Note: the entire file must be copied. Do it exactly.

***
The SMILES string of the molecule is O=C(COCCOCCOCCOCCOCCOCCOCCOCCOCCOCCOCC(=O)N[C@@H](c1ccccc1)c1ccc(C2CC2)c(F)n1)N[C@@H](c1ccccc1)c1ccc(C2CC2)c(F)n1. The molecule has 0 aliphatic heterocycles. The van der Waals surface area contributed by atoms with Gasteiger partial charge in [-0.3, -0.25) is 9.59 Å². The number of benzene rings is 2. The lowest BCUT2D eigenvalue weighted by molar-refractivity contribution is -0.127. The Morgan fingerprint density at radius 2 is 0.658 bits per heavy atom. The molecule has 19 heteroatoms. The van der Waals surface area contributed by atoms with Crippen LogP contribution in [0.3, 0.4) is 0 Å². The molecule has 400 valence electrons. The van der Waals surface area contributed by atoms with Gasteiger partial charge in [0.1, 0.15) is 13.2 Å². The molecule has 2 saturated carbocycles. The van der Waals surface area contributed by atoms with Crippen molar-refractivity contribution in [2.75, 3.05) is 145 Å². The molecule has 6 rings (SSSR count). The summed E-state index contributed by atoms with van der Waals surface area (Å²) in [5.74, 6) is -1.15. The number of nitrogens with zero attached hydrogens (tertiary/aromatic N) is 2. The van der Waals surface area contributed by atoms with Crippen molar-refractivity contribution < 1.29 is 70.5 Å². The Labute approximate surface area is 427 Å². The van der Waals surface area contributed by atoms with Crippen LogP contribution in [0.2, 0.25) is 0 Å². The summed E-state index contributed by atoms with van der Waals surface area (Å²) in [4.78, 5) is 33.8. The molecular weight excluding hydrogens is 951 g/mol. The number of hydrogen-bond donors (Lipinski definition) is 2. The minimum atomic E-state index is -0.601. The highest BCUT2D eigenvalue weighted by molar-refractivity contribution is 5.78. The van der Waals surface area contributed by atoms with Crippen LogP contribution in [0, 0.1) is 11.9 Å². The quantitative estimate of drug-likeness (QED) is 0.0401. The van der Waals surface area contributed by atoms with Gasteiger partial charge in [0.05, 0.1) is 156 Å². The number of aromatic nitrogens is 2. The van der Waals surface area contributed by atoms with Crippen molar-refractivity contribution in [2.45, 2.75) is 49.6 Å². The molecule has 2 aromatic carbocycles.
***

The SMILES string of the molecule is O=C(COCCOCCOCCOCCOCCOCCOCCOCCOCCOCCOCC(=O)N[C@@H](c1ccccc1)c1ccc(C2CC2)c(F)n1)N[C@@H](c1ccccc1)c1ccc(C2CC2)c(F)n1. The molecule has 0 aliphatic heterocycles. The van der Waals surface area contributed by atoms with Gasteiger partial charge in [-0.3, -0.25) is 9.59 Å². The number of benzene rings is 2. The lowest BCUT2D eigenvalue weighted by molar-refractivity contribution is -0.127. The Morgan fingerprint density at radius 2 is 0.658 bits per heavy atom. The molecule has 19 heteroatoms. The van der Waals surface area contributed by atoms with Crippen LogP contribution in [0.3, 0.4) is 0 Å². The molecule has 400 valence electrons. The van der Waals surface area contributed by atoms with Gasteiger partial charge in [0.1, 0.15) is 13.2 Å². The molecule has 2 saturated carbocycles. The van der Waals surface area contributed by atoms with Crippen molar-refractivity contribution in [2.75, 3.05) is 145 Å². The molecule has 6 rings (SSSR count). The summed E-state index contributed by atoms with van der Waals surface area (Å²) in [5.74, 6) is -1.15. The number of nitrogens with zero attached hydrogens (tertiary/aromatic N) is 2. The van der Waals surface area contributed by atoms with Crippen molar-refractivity contribution < 1.29 is 70.5 Å². The Labute approximate surface area is 427 Å². The van der Waals surface area contributed by atoms with Crippen LogP contribution in [0.2, 0.25) is 0 Å². The summed E-state index contributed by atoms with van der Waals surface area (Å²) in [4.78, 5) is 33.8. The molecular weight excluding hydrogens is 951 g/mol. The number of hydrogen-bond donors (Lipinski definition) is 2. The minimum atomic E-state index is -0.601. The highest BCUT2D eigenvalue weighted by molar-refractivity contribution is 5.78. The van der Waals surface area contributed by atoms with Crippen LogP contribution in [0, 0.1) is 11.9 Å². The quantitative estimate of drug-likeness (QED) is 0.0401. The van der Waals surface area contributed by atoms with Gasteiger partial charge in [0.05, 0.1) is 156 Å². The number of aromatic nitrogens is 2. The van der Waals surface area contributed by atoms with Crippen molar-refractivity contribution in [2.45, 2.75) is 49.6 Å². The molecule has 2 aromatic carbocycles.